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Archive for July, 2011

The Game


By: Diana Wynne Jones

Hayley doesn’t really know what she has done wrong only that whatever it was it was bad enough that her grandmother packed her off to live with aunts and cousins she’s never met. It’s so very different there, noisy and chaotic. She begins to feel welcome and cared for in a way she hasn’t previously. Then there is the game – something that takes them into the mythosphere, pursuing quests and going deliberately against the wishes of the mysterious uncle Jolyon. Hayley is about to discover the mythosphere holds the key to her family’s secrets, her past and her future.

This is another fun read from the remarkable imagination of Diana Wynne Jones. It is filled with interesting characters that will either be vaguely familiar, if you have some knowledge of mythology, or an interesting introduction to it. Jones has painted a vivid and wonderful picture that takes us on a fantastical journey with Hayley as she discovers herself and her family. It is a story that draws you in and sweeps you along as you champion Hayley in her efforts. The characters are well described and fit together in a way that seems just right, the good and the not so good all having their place. A thoroughly enjoyable story woven by the delicate touch of a master craftsman. I have yet to pick up one of Jones’ stories that hasn’t pulled me in, in a way that keeps me wanting to turn the pages and only reluctantly put it down unfinished to do what else is required of me during the day.

If you haven’t read one of her books then you certainly should.

Publisher: HarperCollins Children’s Books

Published: 04 February 2008

Format: Hardback 224 pages

Categories: Fantasy

ISBN 13: 9780007263790

Purchase: here or use logo on side of page to visit Booktopia


Percy Jackson Sea of Monsters Movie

Okay so the first film didn’t do brilliantly at the box office but there is now movement on a sequel with the young cast set to return but the bigger celebs yet to sign on.

While I may not have loved the first film (having shouted at the screen a few times during viewing) I am a big fan of the actual series and hope with the changes, the second will be better. Sometimes movies have the power to breathe more life into the book and if it gets even one more reluctant reader reading, then that’s a good thing.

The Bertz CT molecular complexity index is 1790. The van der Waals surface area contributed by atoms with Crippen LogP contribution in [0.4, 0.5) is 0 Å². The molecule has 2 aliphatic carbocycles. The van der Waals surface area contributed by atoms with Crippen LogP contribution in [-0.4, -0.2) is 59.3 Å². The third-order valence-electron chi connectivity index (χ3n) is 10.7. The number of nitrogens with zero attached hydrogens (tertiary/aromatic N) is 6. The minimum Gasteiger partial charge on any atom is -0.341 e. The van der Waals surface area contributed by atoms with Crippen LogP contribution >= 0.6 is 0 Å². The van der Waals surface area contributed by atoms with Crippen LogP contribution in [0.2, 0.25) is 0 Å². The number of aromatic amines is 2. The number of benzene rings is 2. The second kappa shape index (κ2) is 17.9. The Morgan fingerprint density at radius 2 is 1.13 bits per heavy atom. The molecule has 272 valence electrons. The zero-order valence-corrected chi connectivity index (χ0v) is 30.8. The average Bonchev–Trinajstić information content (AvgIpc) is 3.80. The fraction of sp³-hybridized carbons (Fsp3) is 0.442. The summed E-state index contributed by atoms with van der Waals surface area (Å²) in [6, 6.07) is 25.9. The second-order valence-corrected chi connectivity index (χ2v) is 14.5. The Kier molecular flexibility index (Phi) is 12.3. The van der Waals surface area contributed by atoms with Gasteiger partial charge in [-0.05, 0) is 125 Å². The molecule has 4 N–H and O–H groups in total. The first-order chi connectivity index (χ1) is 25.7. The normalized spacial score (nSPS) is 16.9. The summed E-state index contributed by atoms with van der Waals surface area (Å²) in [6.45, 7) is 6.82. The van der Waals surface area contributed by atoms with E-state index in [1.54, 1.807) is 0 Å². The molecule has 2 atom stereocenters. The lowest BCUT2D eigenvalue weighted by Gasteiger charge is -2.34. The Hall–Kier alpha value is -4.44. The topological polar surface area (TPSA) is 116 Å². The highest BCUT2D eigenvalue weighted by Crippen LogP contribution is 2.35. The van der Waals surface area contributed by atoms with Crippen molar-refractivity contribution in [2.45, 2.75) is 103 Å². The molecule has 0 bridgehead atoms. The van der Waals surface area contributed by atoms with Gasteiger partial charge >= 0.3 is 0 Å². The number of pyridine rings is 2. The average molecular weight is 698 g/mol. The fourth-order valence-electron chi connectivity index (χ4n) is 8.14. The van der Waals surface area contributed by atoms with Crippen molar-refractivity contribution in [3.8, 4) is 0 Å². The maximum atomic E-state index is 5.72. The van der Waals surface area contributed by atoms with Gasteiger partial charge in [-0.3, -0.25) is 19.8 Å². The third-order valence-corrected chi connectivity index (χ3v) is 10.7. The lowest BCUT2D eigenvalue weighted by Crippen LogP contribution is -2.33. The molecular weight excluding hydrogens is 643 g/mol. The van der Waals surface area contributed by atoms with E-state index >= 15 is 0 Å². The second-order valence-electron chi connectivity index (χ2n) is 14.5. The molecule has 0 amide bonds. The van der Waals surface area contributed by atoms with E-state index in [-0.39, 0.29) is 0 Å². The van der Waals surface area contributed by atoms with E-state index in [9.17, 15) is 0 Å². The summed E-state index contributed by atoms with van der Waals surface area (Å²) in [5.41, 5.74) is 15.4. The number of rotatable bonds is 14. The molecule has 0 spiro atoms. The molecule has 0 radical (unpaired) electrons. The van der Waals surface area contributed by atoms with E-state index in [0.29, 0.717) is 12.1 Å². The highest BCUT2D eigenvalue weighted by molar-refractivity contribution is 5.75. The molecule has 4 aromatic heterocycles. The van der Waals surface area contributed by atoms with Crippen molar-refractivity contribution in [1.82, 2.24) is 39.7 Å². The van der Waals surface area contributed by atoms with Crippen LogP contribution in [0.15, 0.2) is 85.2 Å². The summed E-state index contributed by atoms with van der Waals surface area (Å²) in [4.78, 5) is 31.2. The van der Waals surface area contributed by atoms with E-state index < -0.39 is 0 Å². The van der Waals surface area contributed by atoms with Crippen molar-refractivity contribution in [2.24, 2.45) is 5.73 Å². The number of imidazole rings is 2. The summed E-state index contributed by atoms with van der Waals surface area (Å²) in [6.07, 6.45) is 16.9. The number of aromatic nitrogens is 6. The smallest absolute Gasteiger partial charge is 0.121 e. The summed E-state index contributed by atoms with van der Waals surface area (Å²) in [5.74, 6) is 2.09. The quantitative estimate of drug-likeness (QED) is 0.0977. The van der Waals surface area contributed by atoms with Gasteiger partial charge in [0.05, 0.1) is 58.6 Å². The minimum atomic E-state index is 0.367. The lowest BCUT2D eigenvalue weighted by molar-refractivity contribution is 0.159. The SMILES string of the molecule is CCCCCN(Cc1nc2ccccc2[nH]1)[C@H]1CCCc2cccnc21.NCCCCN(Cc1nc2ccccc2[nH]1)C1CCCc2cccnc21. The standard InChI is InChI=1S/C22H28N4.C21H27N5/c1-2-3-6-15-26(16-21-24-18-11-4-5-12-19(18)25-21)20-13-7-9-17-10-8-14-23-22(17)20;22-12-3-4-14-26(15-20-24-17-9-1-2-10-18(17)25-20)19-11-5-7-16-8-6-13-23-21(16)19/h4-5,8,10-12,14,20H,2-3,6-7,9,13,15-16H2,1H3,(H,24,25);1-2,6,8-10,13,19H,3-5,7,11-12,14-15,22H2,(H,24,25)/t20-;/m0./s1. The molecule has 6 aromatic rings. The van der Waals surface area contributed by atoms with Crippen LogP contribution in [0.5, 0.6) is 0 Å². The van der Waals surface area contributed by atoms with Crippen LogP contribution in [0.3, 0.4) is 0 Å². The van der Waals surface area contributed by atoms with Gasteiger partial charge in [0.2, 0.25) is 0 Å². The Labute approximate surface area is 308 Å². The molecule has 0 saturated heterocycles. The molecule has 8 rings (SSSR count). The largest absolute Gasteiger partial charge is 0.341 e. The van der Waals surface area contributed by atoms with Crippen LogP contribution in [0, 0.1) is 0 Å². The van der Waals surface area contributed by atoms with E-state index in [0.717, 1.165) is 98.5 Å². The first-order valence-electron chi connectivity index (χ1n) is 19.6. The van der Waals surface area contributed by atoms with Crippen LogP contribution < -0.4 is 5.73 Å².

Go here to read the LA Times announcement.

The Last Viking

By: Norman Jorgensen and James Foley

Josh is very brave, there are only a few things that scare him. His granddad tells him great stories but sometimes they are scary. This time when he stays over his granddad tells him all about the vikings. Josh likes the sound of them and decides he wants to be one. He talks to the viking gods and sets out to do the sort of things vikings do. It turns out that Josh makes a pretty good viking, proving this when he stands up to the bullies, with surprising consequences.

This is a wonderful little story that embraces the imagination, individuality and standing up to the  bullies. Josh is a wonderful character. The story is incredibly charming, and the illustrations wonderfully complement the text.

Recommended for any child with an imagination and the courage to dream.

Publisher: Fremantle Press

Published: 27 June 2011

Format: Hardback 32 pages

Categories: Picture Books, Self-Esteem

ISBN 13: 9781921888106

Purchase: use the link to Booktopia on side of the page

The Sorceress

By: Michael Scott

The Secrets of the Immortal Nicholas Flamel series, Bk 3

Paris suffered some serious destruction at the hands of Dr John Dee, who released the Nidhogg in a desperate attempt to get rid of Nicolas Flamel, the twins Sophie and Josh and retrieve the last two pages f the Codex. However Josh killed the Nidhogg and was finally awakened, and now the trio are in London searching for the oldest immortal, the King Gilgamesh. Nicolas hopes the King can train the twins in the mastery of water magic. FInding him is only part of the problem though as it turns out the Gilgamesh is quite mad. Added to that, London is Dr John Dee’s home ground and that is an advantage he plans on using every inch of.

The trio aren’t completely helpless. Nicholas still has some contacts and Josh is carrying Clarent, the sister sword to Excalibur, and it is a blade with a power that makes it almost impossible for it to be used without darkness bleeding into the wielder’s soul.

Meanwhile Perenelle is no longer a prisoner, now roaming free on the island of Alcatraz. As long as she can stay that way she is working on a plan to get her off the island and back to Nicholas and the twins. This battle is taking it’s toll and it is nowhere near over.

The pace doesn’t really let up in this the third installment of the Secrets of Nicholas Flamel. Mythical creatures come out of hiding to hunt down Nicholas and the twins so they must keep moving to stay alive and remain a step ahead of Dee. Scott whips us through modern day terrain blending in seemlessly the different mythologies and historical figures. (Seeing Shakespeare in this did bring a smile to my face). It is interesting to note that Scott’s characters are complex: one moment Sophie and Josh appear mature enough to handle what they’ve been thrown into, other times they are teenagers struggling to  adjust to it all. Then there is Nicholas, who you think you should like, but with so many secrets you’re not sure you can. And somehow Perenelle, while trapped, still seems more of a threat.